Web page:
Internet use in China has been on the rise for a long time, but in the past few years we witnessed an extremely significant jump in Internet penetration rate. By June 2016, there were 710 million Internet users in China and Internet penetration was at 51.7%. This is a leap from 39.9% in June 2012. (CNNIC, 38th Statistical Report)

As a result, the e-commerce sector in China is booming. Alibaba(B2B), T-Mall(B2C) and Taobao(C2C), all part of the Alibaba Group founded by Jack Ma in 1999, takes center stage and individually they dominate the markets of each of their platforms. (Statista, 2016) Alibaba Group’s main rival, Tencent, which founded WeChat, an instant messaging and social media platform, is also put in the spotlight as its expanded functions make it an all-in-one mobile application that many now heavily depend on. Online services are also on the rise, among which online meal ordering and online transportation services have proven to be particularly successful.

National Internet penetration rate may have increased steadily, but does each individual province in China benefit from the increased Internet use to the same extent? Also, what are the social implications that come together with the rise of Internet use, particularly in the context of China? These are some questions we will seek to explore.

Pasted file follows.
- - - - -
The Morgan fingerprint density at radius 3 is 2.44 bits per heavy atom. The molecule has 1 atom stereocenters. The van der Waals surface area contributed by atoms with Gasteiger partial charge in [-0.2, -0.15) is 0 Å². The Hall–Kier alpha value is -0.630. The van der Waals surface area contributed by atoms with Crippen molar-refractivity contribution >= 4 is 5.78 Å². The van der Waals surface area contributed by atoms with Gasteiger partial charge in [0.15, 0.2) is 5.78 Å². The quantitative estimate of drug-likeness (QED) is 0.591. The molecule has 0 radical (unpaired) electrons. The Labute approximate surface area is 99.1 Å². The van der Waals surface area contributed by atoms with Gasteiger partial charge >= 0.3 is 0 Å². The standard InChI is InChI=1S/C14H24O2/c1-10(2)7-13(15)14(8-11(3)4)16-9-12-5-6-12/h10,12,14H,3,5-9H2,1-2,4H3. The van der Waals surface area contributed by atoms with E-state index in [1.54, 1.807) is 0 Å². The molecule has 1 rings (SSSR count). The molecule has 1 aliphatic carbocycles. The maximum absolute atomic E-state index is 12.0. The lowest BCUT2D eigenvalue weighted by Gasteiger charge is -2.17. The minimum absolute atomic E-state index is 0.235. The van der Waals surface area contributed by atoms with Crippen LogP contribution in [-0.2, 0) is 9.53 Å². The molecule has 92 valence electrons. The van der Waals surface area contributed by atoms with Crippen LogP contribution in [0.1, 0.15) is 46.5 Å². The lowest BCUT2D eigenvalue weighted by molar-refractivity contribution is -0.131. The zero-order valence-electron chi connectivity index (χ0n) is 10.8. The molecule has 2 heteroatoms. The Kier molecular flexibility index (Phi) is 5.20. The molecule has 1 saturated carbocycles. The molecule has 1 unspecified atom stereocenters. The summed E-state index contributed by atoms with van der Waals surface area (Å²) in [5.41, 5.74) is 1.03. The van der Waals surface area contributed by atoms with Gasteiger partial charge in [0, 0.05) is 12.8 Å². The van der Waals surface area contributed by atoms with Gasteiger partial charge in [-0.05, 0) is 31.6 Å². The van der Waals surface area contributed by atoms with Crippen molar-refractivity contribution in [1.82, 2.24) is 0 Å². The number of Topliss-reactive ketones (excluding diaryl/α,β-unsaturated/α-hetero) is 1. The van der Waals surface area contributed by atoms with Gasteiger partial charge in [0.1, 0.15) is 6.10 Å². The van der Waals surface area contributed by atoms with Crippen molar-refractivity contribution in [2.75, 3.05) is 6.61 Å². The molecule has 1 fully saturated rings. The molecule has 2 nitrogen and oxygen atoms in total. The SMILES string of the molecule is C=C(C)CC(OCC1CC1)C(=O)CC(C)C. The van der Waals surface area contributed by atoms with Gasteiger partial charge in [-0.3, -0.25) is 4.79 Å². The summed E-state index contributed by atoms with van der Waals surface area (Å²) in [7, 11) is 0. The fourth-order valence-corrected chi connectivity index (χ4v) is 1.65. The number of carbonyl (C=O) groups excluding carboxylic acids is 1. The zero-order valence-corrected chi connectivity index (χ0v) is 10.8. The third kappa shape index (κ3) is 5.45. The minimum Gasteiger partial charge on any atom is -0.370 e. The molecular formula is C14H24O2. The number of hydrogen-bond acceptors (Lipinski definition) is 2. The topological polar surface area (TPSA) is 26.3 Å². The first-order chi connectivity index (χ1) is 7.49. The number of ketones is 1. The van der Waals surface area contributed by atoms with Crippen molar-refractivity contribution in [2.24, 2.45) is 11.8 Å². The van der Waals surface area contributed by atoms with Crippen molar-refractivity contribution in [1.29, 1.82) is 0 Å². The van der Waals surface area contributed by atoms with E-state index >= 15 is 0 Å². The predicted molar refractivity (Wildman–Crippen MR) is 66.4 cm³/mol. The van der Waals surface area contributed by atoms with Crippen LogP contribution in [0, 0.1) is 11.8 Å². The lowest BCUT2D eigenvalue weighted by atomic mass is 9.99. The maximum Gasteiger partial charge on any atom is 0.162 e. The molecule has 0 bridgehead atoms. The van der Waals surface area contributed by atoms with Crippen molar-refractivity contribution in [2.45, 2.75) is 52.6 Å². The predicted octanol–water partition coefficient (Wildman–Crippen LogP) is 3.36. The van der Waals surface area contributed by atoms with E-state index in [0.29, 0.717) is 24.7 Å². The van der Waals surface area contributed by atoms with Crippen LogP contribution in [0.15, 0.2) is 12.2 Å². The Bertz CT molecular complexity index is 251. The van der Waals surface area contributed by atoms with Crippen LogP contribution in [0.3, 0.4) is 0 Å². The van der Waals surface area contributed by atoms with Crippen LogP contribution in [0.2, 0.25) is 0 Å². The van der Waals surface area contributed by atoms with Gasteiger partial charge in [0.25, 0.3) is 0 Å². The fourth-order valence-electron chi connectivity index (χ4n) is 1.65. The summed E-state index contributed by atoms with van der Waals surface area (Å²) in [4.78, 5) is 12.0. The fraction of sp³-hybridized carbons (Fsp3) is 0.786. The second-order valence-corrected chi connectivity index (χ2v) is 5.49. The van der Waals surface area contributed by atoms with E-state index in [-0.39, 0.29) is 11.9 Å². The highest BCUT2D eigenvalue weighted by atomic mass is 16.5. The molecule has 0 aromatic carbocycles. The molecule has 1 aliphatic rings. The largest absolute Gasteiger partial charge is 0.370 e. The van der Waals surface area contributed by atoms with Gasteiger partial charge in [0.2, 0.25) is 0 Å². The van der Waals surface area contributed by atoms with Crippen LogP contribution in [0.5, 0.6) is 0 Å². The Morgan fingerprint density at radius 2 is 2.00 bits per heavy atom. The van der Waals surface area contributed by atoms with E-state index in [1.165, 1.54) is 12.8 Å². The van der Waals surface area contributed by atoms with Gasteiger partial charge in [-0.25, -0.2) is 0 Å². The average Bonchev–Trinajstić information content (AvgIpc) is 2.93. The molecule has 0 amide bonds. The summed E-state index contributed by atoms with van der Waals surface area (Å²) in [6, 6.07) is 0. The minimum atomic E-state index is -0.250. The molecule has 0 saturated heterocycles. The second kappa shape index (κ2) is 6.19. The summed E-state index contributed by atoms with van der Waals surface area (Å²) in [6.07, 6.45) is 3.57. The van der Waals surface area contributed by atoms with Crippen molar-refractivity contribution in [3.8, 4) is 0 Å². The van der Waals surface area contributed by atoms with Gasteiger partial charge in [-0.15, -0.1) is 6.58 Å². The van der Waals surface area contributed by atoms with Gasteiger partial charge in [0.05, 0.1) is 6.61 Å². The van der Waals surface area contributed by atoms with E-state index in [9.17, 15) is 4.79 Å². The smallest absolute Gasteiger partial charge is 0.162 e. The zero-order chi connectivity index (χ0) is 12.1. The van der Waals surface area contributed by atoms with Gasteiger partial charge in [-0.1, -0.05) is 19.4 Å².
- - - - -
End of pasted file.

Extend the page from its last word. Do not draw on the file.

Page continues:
China Internet Network Information Center (July 2016) Statistical Report on Internet Development in China (38th report), Retrieved from

Statista (2016) Alibaba Group, Retrieved from file:///C:/Users/User/Downloads/study_id23850_alibaba-group-statista-dossier.pdf

Week 3 – Rennie Heza

Jarome Iginla for Joe Nieuwendyk. Wayne Gretzky for Jimmy Carson and others. Trades like these permanently altered the NHL landscape in the late 20th century, and today, hockey professionals would unanimously agree that one team faired better than the other in both of these trades.